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How to Buy Your First Road Bike

March 23, 2015

  • by
  • Peter Reese

The vast majority of bikes purchased today are under $400 retail, with a high percentage being off-brand mountain bikes purchased at mass merchants.  The good news for road bike byers is that the options have increased while price points aren’t much higher than a decade ago; production volumes and efficiencies benefit the performance bike buyer.

This is particularly true on the bike frame side.  A glut of carbon fiber products spawned by international racing has kept steel and aluminum frame prices down even though steel demand has grown in tandem with China’s consumer culture (washing machines, anyone?).

At the core of bike buying is the frame.  While there are lots of component options to build out a bike, there is no compensating for a poor quality or ill-fit frame.  Frame geometry and sizing are the starting points for the bike buyer; without some measuring, jumping into the XS-XL bike-marketing machine is a recipe for pain and suffering.

Start instead with your riding preferences to get you close on the frame geometry.  Instead of being pushed into the world of origami-folded, aerodynamic cyclists, consider whether your focus is training, touring, commuting, competing or some combination of these.

Recommendation #1

Put comfort higher on the list and be less pulled in by competition as a factor.  That means finding a frame with a more upright, relaxed posture and legs comfortably beneath the hips.  Avoid frame geometries that push your upper body too far forward and too low like many of the triathlon-capable models.

Instead, consider the benefits of either a comfort style or a cyclocross style.  Both shift the center of gravity back slightly while still transferring power from the legs to the pedals with reasonable efficiency.  Many riders who train, commute and tour locally find a steel cyclocross frame does the trick.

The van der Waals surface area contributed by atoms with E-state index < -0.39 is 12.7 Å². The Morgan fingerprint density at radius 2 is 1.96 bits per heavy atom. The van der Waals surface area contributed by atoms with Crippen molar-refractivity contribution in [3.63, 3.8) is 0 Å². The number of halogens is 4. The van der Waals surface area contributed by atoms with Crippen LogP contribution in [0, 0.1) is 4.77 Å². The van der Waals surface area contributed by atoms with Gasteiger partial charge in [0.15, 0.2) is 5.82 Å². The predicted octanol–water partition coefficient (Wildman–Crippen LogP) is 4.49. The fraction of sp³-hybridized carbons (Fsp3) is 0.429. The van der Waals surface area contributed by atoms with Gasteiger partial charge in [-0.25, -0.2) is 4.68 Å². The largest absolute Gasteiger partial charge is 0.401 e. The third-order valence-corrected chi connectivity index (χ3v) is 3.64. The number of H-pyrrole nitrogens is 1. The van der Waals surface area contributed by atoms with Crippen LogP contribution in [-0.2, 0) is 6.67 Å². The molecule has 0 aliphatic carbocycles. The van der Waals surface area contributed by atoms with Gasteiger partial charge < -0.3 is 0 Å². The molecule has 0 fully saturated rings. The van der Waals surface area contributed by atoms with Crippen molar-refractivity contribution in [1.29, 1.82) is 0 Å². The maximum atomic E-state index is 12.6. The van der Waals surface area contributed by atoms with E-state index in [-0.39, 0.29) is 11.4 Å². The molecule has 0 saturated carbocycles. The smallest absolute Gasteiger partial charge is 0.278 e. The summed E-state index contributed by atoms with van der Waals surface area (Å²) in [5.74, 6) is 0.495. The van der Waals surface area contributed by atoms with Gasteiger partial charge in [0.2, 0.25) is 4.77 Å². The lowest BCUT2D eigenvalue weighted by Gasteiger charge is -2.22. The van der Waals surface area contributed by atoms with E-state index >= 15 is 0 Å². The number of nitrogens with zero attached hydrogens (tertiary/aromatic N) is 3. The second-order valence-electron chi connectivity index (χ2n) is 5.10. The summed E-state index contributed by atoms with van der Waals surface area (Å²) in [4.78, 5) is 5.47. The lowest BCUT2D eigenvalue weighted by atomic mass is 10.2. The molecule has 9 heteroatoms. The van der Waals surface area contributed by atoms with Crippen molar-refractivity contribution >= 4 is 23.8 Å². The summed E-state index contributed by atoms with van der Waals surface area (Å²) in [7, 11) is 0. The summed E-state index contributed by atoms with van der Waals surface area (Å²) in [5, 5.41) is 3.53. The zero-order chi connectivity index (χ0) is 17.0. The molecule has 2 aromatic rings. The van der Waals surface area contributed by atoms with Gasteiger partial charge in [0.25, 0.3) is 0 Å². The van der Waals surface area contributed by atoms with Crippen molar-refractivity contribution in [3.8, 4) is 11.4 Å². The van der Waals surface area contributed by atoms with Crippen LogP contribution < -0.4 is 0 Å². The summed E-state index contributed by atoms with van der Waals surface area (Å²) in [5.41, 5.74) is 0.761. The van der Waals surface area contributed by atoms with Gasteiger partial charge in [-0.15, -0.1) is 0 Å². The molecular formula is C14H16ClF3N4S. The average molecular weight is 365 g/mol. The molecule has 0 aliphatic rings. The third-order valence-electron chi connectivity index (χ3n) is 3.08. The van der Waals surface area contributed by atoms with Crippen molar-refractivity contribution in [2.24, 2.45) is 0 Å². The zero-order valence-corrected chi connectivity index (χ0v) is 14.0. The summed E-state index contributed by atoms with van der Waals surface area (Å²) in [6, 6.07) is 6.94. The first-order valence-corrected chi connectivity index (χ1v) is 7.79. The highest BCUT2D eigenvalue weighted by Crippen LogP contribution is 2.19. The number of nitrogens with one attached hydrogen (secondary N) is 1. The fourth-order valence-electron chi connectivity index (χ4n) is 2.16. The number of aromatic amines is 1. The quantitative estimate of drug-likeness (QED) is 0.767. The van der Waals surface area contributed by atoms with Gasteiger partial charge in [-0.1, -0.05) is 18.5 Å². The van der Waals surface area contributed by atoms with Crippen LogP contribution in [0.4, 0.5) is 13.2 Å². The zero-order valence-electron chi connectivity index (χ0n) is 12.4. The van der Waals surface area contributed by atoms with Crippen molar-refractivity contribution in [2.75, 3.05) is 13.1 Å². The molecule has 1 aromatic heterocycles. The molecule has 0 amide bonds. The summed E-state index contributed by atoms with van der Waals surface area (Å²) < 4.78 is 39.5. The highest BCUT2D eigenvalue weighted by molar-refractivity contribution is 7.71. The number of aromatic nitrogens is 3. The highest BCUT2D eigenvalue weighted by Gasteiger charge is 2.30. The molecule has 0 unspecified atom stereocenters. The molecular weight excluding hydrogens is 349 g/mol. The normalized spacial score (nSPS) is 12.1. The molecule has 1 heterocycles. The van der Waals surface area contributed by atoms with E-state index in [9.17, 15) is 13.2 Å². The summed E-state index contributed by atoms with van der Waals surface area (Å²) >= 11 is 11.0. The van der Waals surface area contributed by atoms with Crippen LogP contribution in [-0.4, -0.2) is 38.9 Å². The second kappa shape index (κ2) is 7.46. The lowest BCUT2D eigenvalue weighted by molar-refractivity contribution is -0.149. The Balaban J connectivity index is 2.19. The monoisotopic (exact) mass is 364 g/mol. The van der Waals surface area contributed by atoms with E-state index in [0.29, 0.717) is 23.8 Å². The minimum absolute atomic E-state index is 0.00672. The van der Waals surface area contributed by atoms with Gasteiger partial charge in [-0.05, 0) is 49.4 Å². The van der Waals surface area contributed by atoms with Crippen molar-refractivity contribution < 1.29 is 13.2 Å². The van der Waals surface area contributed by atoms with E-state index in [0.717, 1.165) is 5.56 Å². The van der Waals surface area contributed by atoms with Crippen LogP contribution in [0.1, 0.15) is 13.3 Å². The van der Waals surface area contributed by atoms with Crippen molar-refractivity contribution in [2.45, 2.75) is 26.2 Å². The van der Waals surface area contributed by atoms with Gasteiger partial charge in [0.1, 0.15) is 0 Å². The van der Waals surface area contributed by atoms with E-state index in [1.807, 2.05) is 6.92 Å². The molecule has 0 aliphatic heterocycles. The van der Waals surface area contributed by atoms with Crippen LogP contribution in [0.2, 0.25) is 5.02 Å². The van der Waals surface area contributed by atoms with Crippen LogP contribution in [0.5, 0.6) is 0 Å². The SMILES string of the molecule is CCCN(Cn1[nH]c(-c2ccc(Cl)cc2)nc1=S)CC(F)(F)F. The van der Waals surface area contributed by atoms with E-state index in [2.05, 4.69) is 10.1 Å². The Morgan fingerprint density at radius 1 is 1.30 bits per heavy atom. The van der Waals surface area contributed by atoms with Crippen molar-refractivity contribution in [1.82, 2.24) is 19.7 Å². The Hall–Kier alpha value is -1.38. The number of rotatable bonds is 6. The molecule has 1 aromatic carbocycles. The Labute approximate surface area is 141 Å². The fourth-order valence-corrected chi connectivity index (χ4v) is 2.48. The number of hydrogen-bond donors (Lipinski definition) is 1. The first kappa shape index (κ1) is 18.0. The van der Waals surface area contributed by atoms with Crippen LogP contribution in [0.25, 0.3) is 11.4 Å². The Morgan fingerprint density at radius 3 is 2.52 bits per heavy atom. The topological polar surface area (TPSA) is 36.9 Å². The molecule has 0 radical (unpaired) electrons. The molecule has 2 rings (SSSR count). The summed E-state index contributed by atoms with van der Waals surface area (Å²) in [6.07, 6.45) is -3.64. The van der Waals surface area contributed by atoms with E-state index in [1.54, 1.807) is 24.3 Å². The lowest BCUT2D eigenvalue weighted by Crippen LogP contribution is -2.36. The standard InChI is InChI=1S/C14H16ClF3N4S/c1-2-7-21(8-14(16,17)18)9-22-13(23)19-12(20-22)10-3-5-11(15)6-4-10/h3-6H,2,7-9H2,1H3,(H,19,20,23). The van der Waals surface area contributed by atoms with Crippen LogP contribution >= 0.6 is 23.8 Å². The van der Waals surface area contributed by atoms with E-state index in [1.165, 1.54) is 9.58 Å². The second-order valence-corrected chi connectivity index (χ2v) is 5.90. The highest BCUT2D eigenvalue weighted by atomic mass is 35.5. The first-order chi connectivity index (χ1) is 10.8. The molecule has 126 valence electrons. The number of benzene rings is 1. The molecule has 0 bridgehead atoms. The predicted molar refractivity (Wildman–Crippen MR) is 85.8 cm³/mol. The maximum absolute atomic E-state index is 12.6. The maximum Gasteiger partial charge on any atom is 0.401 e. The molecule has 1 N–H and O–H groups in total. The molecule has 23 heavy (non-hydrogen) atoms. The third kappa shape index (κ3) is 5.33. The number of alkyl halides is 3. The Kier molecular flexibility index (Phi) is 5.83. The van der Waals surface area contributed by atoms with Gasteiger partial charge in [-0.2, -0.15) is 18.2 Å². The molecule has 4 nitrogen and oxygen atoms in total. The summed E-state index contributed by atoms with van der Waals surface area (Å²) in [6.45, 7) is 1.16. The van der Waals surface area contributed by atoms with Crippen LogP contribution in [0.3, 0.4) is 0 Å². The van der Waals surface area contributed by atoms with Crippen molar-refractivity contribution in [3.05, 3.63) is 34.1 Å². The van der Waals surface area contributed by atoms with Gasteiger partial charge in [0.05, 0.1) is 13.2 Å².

Surly Cross-Check Bike

Built to take impact while absorbing vibration, this frame (or complete bike) is a low maintenance and affordable option that handles abuse and remains functional.  The Surly Cross-Check Frameset (under $500) is built from 4130 cro-moly steel as a bombproof platform for a general purpose, versatile road and urban machine.

On the heavier side compared to carbon fiber, this runs about $1,250 as a complete bike with decent components.  Salsa and Kona make similar framesets in the same price range.

Recommendation #2

Trek Mandone 2.1

If training and competition are most important, go with a more traditional road geometry (one that’s more athletic) from a reputable company.  At the top of the list are Trek entry-level road bikes in the Madone series (Model 2.1 starting at about $1,300).  Racing a base model in Tucson, Arizona proved the aluminum Trek truly descends from the bike designs underneath international competitors.

Three other companies jump in with starter road bikes at parallel pride points; Cannondale’s CAAD 105, Diamondback’s Hanjo Comp and Scott’s CR1 20 Compact 105.  Features vary, but the frame geometries are reasonable and proven across years of experience and thousands of riders.

Cannondale’s CAAD 105 Diamondback Hanjo Comp Scott CR1 20 Compact 105

Recommendation #3

After choosing a category based upon preference-based geometry recommendations #1 and #2, spend the time and money around bike fitting.  A subject of great debate, “fitting” can be anything from standing over the bike’s top tube to riding a totally adjustable fitting bike on an indoor resistance trainer – while being captured on video.

A strong warning here, bike buyers.  The goal is to accommodate a relaxed but athletic riding posture on the bike instead of finding the closest fitting bike that’s in-stock and on sale.  Chris Soden of Boulder, Colorado is one of a small group of fitters that are, in a word, paranoid about bike fit for proper posture and leg mechanics.

Forty-five minutes under his watchful eye convinced me to start studying how the pros spin and observe local riders.  Conclusion:  Most cyclists are stretching too far forward and, as a result, don’t have their arms relaxed and chest open for easier breathing.  While it feels aerodynamic to drive your nose into the wind, it does little for power, endurance and back health.  Likewise, enough saddle height to open up the hips leads to better efficiency

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